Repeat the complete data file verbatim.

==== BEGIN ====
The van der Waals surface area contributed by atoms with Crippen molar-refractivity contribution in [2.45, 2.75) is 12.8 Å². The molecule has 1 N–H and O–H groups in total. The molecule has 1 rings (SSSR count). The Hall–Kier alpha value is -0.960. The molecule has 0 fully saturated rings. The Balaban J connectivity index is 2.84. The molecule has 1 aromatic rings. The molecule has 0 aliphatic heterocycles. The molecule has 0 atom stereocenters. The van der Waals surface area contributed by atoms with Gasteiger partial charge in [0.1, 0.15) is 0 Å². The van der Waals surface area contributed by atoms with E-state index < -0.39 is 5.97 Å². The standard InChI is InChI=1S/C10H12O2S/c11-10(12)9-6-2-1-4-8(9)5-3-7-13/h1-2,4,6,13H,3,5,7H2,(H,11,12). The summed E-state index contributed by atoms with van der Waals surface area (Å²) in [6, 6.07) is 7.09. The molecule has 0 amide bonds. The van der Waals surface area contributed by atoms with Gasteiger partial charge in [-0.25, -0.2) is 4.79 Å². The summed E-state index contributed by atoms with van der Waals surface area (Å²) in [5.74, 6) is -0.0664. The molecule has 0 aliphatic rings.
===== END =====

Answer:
The van der Waals surface area contributed by atoms with Crippen molar-refractivity contribution in [2.45, 2.75) is 12.8 Å². The molecule has 1 N–H and O–H groups in total. The molecule has 1 rings (SSSR count). The Hall–Kier alpha value is -0.960. The molecule has 0 fully saturated rings. The Balaban J connectivity index is 2.84. The molecule has 1 aromatic rings. The molecule has 0 aliphatic heterocycles. The molecule has 0 atom stereocenters. The van der Waals surface area contributed by atoms with Gasteiger partial charge in [0.1, 0.15) is 0 Å². The van der Waals surface area contributed by atoms with E-state index < -0.39 is 5.97 Å². The standard InChI is InChI=1S/C10H12O2S/c11-10(12)9-6-2-1-4-8(9)5-3-7-13/h1-2,4,6,13H,3,5,7H2,(H,11,12). The summed E-state index contributed by atoms with van der Waals surface area (Å²) in [6, 6.07) is 7.09. The molecule has 0 amide bonds. The van der Waals surface area contributed by atoms with Gasteiger partial charge in [-0.25, -0.2) is 4.79 Å². The summed E-state index contributed by atoms with van der Waals surface area (Å²) in [5.74, 6) is -0.0664. The molecule has 0 aliphatic rings.